Safety Curtain 2013/2014

Conversation with Oswald Oberhuber

Hans-Ulrich Obrist: How did you come by art, how did art come to you?

Oswald Oberhuber: It already started in primary school and since then it’s been clear for me. Actually it came by way of music. At home the only real inspiration was literature.

HUO: What were the first influences?

OO: Barlach and Picasso. The sculpture by Picasso was decisive while the sculptural principle – the exaggeration of the figures – was very much Barlach, though later on I was to abandon it completely and propagate the sculpture which is no longer mass and flat.

HUO: You work with sculpture and in architecture, you draw and paint, you design posters, you are a curator and you write.

OO: I took on postmodernism when the term hadn’t even been coined yet. It wasn’t only my opinion that modernism had been overcome and no longer existed but also that you could proceed in a completely different form, that anything was possible. A language which was much broader than this style related procedure.

HUO: This year’s curtain is dedicated to our friend Josef Ortner for whom you were a mentor and his inspiration for the founding of museum in progress. Could you say something about the invitation to the opera?

OO: I am a fan of baroque music, the French composers in particular – Lully, Rameau, Charpentier and so on. They are my big favourites in music. So, that’s what I’m interested in very much but also in modern music and I also like the other classics.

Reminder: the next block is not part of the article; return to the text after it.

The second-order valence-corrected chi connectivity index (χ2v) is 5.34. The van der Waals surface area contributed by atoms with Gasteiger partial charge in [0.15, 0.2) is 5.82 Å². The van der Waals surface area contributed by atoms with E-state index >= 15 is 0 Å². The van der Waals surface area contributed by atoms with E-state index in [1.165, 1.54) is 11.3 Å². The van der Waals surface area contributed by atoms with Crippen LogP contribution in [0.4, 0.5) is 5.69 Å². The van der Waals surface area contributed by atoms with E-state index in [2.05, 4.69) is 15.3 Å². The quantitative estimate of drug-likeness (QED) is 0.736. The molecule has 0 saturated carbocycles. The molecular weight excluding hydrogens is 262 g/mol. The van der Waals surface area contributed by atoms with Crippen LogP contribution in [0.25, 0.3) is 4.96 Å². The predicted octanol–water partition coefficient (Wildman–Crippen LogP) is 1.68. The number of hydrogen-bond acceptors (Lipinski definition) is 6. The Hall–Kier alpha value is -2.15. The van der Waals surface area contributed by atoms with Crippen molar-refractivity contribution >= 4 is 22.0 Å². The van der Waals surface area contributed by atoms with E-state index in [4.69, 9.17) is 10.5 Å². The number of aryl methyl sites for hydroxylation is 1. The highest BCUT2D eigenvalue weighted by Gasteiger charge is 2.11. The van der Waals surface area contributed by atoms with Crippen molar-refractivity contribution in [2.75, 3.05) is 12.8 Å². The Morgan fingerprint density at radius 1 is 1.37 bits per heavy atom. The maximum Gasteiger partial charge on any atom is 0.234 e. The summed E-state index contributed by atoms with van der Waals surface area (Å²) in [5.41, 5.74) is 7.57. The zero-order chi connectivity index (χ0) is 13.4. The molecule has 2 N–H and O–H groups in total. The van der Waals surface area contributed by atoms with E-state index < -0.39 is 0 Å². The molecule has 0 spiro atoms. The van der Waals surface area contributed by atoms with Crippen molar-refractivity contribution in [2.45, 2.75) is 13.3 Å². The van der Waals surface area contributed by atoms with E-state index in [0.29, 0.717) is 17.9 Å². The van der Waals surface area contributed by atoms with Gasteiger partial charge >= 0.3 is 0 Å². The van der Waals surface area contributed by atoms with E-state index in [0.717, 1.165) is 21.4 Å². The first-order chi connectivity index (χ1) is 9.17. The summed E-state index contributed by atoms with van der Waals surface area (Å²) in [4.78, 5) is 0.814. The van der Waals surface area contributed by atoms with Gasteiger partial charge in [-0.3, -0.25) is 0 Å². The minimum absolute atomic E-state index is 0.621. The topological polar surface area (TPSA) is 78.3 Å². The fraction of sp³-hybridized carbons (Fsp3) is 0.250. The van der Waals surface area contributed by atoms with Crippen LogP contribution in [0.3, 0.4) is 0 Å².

HUO: And what was on your mind when you were invited to design this year’s curtain? 

OO: The first thing that came to mind was the reason, the fact that the concealment has a meaning: to hide from view the picture of someone who during the war imposed a ban on painting and went after artists in an immensely aggressive way. 

HUO: Your work for the opera has something of a musical notation. Generally, your more recent work consists of extremely simplified abstractions.

OO: These drafts are all a product of chance but with a clear focus on aesthetics. I place great value on beauty. A lot of people won’t see that. For me it’s the only aspect I learned from Willi Baumeister as a young student: that the abstract painting has to be beautiful if it is to be understood. I agree with him: The non-objective image becomes comprehensible through its beauty. 

HUO: How can beauty be defined?

OO: By the presence of total harmony even though that’s a matter of feeling which not everyone possesses.

HUO: What’s your latest work? What are you working on right now?

OO: Someone asked me if I could draw a bird which doesn’t look like a bird. So, yesterday I made several drawings of a bird which isn’t a bird.

HUO: What’s your advice for young artists?

OO: Not to tie themselves down but to try out everything. That has always been my principle.

The conversation took place on August 31 2013 in commemoration of Josef Ortner.

Translation: Jacqueline Csuss